The Yankees’ roster appears to be set, including adequate depth in the outfield. Brett Gardner re-signed on a one-year deal to supplement starters Aaron Judge and Giancarlo Stanton, with Mike Tauchman, Clint Frazier, and potentially Tyler Wade and Miguel Andujar in reserve. Throw in Aaron Hicks once he recovers from Tommy John rehab, and one might even call the outfield crowded. However, given that every outfielder not named Gardner spent time on the injured list last season, the Yankees could look to sign a familiar face.
Cameron Maybin began the 2019 season with the Triple-A affiliate of the Cleveland Indians. He was traded to the Yankees for cash considerations on April 25 to cover for the recently-injured Aaron Judge and Clint Frazier. The journeyman outfielder was expected to be a stopgap in a thinning outfield, but instead he put together a career year.
Across Major League seasons in which he accrued at least 150 plate appearances, Maybin posted career-high marks in OPS (.858), OPS+ (127), wOBA (.363), and wRC+ (127) in 2019. As impressive as it was to receive 27 percent above-average production from a backup outfielder, perhaps more notable was his display of previously-untapped power. Maybin surpassed career-bests in home runs (11) and ISO (.209) and slugged an impressive .494. Was this power surge the result of the juiced/rabbit ball, or is something more concrete underlying Maybin’s newfound potency at the plate?
The figures from Statcast tell a mixed story. If Maybin’s success was down to a juiced ball, one might expect a jump in his exit velocity during 2019 relative to other seasons. According to Baseball Savant, Maybin saw a 1.6 mile per hour increase in his average 2019 exit velocity relative to his career average. Perhaps more telling, though, is that his batted ball profile appears to reveal a retooled approach at the plate.
A career 4.9 degree launch angle hitter, Maybin launched the ball at an astonishing 11.1 degrees in 2019, and reaped the rewards. He put up career-leading numbers in total barrels (17), barrel percentage (10.2%), and hard hit percentage (39.5%), while in relation to his career average, reduced his ground ball percentage by 13.2% and increased his fly ball percentage by 7.3%. This is all to say, Maybin contacted the ball in the most effective manner of his career.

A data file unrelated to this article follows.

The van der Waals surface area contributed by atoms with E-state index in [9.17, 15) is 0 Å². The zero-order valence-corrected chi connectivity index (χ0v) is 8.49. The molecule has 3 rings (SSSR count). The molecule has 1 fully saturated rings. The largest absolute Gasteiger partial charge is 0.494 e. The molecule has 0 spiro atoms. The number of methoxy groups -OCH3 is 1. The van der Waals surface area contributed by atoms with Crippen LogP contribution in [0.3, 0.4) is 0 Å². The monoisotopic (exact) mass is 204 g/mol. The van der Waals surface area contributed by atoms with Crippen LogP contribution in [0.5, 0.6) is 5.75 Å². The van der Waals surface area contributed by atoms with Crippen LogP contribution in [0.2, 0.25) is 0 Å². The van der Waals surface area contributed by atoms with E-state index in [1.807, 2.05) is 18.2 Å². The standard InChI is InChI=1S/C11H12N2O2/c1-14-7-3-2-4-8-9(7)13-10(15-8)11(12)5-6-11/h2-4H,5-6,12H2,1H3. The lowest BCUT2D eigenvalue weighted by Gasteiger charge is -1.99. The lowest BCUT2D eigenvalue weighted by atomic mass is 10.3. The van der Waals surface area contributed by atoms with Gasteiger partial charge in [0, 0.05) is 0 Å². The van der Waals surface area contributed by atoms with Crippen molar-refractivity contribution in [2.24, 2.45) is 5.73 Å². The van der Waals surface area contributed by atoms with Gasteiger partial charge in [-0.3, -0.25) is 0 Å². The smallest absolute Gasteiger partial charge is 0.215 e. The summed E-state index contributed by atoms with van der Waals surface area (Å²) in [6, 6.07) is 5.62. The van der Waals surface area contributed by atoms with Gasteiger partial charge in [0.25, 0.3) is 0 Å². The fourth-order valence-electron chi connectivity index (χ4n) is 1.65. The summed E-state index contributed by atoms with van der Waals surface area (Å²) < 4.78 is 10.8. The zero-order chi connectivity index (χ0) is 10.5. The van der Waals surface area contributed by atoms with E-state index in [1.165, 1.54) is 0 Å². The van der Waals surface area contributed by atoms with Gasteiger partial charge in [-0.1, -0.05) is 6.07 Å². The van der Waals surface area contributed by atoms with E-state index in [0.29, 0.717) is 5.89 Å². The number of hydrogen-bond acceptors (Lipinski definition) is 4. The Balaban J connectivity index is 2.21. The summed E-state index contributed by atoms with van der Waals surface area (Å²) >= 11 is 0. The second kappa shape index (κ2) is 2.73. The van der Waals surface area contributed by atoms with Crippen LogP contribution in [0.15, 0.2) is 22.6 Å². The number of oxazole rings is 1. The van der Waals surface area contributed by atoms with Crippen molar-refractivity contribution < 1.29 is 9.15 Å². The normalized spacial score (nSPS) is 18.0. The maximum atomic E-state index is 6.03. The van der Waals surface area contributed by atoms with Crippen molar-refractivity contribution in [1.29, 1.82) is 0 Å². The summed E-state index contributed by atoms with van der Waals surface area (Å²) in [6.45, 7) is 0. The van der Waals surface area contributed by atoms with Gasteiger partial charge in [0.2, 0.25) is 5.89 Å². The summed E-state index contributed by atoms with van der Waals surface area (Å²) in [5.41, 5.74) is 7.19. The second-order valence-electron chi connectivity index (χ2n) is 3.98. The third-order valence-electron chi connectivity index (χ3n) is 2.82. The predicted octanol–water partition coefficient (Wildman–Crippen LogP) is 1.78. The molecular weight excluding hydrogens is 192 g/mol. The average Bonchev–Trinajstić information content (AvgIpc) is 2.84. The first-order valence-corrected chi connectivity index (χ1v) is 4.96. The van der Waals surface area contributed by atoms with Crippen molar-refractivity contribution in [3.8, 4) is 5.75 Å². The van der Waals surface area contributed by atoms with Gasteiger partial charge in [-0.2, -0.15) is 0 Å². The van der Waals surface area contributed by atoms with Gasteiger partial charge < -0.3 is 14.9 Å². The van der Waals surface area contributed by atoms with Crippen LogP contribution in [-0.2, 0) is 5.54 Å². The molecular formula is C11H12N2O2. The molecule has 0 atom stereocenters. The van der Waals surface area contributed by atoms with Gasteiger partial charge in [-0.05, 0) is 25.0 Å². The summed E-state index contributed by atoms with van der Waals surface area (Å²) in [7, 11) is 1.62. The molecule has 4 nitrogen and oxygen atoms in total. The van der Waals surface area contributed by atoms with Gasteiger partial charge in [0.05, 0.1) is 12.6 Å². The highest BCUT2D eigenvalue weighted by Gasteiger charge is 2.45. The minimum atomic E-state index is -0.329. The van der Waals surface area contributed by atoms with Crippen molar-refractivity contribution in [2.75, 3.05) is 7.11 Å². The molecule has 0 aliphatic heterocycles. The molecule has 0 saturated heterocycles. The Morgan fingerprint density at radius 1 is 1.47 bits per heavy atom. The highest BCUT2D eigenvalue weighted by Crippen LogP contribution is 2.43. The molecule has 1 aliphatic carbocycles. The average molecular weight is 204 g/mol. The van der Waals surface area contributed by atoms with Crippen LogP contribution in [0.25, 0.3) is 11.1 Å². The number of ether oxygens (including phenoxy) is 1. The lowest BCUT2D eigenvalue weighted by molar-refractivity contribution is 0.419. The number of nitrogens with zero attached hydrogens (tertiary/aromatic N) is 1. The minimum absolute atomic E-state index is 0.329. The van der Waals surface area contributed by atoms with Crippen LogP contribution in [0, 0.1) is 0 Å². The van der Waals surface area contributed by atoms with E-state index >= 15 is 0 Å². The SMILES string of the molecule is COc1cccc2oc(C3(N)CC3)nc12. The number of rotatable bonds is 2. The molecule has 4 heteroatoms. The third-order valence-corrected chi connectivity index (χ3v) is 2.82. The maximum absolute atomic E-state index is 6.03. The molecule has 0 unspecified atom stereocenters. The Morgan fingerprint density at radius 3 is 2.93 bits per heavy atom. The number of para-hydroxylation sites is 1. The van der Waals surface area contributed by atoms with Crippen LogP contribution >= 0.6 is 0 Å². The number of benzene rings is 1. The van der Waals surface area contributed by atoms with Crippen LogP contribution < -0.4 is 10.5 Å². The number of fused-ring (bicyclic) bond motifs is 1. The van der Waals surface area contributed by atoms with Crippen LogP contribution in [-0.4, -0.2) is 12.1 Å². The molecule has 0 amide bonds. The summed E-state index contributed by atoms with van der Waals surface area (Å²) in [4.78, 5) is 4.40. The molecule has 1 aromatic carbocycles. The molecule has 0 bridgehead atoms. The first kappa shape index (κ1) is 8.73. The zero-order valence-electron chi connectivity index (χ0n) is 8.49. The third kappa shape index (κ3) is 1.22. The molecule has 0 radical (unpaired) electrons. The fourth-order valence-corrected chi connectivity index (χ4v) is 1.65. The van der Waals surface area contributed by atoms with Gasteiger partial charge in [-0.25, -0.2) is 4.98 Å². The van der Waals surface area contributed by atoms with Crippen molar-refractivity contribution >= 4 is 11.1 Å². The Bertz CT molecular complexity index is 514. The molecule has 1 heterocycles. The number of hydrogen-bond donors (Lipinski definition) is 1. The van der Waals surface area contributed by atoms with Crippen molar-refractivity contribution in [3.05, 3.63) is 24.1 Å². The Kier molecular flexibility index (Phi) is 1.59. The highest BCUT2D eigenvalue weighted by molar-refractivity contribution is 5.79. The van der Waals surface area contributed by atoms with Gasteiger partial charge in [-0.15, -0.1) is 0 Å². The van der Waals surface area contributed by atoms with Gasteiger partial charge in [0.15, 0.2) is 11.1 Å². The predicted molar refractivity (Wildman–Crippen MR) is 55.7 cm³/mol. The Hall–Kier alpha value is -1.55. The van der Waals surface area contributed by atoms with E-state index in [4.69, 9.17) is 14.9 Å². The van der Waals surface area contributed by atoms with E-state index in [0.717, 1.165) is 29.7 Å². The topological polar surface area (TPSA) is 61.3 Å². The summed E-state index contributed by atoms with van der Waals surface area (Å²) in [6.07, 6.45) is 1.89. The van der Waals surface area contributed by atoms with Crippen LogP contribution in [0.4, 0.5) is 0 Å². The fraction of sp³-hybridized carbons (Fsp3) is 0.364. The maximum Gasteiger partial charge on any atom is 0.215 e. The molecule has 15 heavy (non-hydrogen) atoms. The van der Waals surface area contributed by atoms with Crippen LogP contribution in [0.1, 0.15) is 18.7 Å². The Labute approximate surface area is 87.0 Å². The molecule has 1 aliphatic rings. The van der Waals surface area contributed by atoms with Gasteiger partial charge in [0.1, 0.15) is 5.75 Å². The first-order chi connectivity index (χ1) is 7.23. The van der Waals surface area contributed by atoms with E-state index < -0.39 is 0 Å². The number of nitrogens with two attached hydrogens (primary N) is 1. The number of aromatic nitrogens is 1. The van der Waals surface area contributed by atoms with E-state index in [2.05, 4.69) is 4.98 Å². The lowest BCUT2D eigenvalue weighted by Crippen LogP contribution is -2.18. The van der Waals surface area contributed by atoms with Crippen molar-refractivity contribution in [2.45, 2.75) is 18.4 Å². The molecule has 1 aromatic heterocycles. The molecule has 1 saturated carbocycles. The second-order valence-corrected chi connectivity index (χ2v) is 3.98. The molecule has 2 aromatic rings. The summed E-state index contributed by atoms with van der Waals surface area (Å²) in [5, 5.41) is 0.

Putting aside his offensive capabilities, Maybin represents a defensive upgrade over several of the Yankees’ outfield depth pieces. Per FanGraphs, Maybin grades out as a roughly average outfielder. While not eye-popping, Maybin as a backup outfield glove is certainly preferable over options like Clint Frazier, Thairo Estrada, and even Miguel Andujar.
Off the field, Maybin can provide meaningful contributions to the clubhouse. A veteran with World Series-winning experience, Maybin could help partially fill the void left by CC Sabathia’s retirement, bringing valuable mentorship to a coming-of-age team. In a similar vein, Maybin’s infectious smile and light-hearted demeanor would allow him to step into the shoes left by the recently-departed Didi Gregorius.
It is curious that more teams have not shown interest in Maybin during free agency given his productivity this past season. If he can replicate his performance from last year, he would return good value at his price from 2019. He has expressed an interest in re-joining the Yankees, calling them “by far the best organization” he’d ever been a part of. Time will tell if the feeling is mutual.
The Yankees’ hitting staff has placed an emphasis on controlling the strike zone and doing damage on a pitch to hit, and that is exactly what Cameron Maybin did in 2019. The batting department unlocked surprising power out of players like Luke Voit, DJ LeMahieu, Brett Gardner, Gio Urshela, and Mike Tauchman, and it appears some of this magic rubbed off on Maybin. If so, this could suggest a sustainability to Maybin’s offense, and may tempt the Yankees to reunite with the righty outfielder. If nothing else, they would be re-signing the best hugger in MLB.